Like so many Israeli foods, Krembo is a an import. The Danish treat became extremely popular in Israel in the 1960s, though today some 50 million are produced and sold in Israel. Part of the popularity might be because it’s a treat that is only available and sold from October through February.
Krembo means cream (krem) in it (bo) in Hebrew. It’s a marshmallow cream, that reminded me of the Marshmallow Fluff that comes in a jar, heaped onto a shortbread cookie and then covered in chocolate. You can’t just pop the whole thing in to your mouth and it’s very delicate, so I wondered how to eat it as I unwrapped the individual foil-wrapped treat.
Apparently this is a debate in Israel! Strauss, the primary manufacturer of Krembo in Israel, did a study and found that 69% of Israelis prefer to eat Krembos from the top down.
7. Chocolate with Pop-Rocks
Where eating a Krembo is an Israeli’s trip down memory lane to their childhood days gone by, Pop-Rocks remind me that I’m a child of the ’80s. While technically not Pop-Rocks, the flavorless Pop-Rocks-like explode for that ka-boom sensation in your mouth in this unique milk chocolate bar.
The chocolate bar is divided into little squares like a Hershey bar. Break one off and let the chocolate melt in your mouth. Then pop-pop-pop!
Arak is one of those things you’ll end up trying regardless of whether you actually want to try it. Like Italy’s Limoncello, Greece’s Ouzo or Norway’s Aquavit, every Israeli will pour you a shot of Arak or mix you an Arak cocktail.
It’s distilled from the leftover pulp, skins, stems and juice from winemaking. Anise seeds are then added for flavor before another distillation to make the licorice-flavored spirit.
Before my trip, I thought of Israel from the stories in the bible – Moses wandering the desert for 40 years, landlocked Jerusalem where Jesus was crucified, died and was buried. It’s easy to forget that Israel actually has over 100 miles of coast.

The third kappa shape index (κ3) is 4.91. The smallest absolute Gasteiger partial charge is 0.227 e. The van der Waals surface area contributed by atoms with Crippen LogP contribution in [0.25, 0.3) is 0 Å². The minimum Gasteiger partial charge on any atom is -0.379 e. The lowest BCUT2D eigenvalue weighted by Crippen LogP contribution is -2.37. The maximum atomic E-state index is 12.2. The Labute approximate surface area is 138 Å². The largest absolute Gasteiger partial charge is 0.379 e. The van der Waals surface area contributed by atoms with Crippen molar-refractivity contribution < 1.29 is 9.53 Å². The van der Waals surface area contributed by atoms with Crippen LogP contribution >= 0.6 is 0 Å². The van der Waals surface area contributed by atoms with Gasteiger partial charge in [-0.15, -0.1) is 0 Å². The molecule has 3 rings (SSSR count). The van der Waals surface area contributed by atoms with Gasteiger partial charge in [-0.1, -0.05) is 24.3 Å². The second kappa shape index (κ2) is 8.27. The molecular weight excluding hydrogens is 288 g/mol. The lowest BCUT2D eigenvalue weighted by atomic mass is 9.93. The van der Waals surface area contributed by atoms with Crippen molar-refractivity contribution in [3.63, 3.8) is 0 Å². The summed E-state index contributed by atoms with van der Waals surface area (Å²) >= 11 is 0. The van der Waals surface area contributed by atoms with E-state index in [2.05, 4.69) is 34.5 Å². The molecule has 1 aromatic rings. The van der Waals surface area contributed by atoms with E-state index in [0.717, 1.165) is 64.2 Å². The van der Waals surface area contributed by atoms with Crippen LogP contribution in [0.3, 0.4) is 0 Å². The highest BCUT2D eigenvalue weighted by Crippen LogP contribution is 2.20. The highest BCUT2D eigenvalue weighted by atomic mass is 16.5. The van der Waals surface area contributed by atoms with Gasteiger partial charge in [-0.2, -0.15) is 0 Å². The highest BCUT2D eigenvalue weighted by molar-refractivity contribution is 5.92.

And if you know anything about being kosher, it might be even more surprising that you can find excellent seafood all around Israel (bottom feeders like lobster, shrimp and calamari are prohibited by Jewish dietary law). Lucky for me, because I love all of those things and one of the best seafood meals I had was at a restaurant in the village Sderot near the Gaza Strip that I’d probably passed over from its outside appearance had I not been traveling with locals like Nir and Guy from Puzzle Israel.
Honestly, the restaurant named SINS kind of looked like a Las Vegas tattoo parlor with cages over the door and windows. But it goes to show that first impressions aren’t always accurate, because inside I found a cozy restaurant with a chef-owner who was happy to share his stories of what owning a restaurant within range of rockets was like. And I had one of the best seafood curries I’ve ever had.
Falafel is Israel’s unofficial national snack and every Israeli seems to have an opinion on the best way to eat it – stuffed in to a pita or on a plate. Either way, you simply can’t go to Israel and not try the chickpea fritters.
You can find falafel literally everywhere. Just look for a long line at lunchtime or in the early evening to find the best local falafel haunts. If you have it in a pita, it will be accompanied by various salads and sauces so be sure to grab plenty of napkins. It is one delicious, albeit messy, street food.
My trip was provided by Puzzle Israel in order to bring you this story. However, Luxe Adventure Traveler maintains full editorial control of the content published on this site. As always, all thoughts, opinions, and enthusiasm for travel are entirely our own.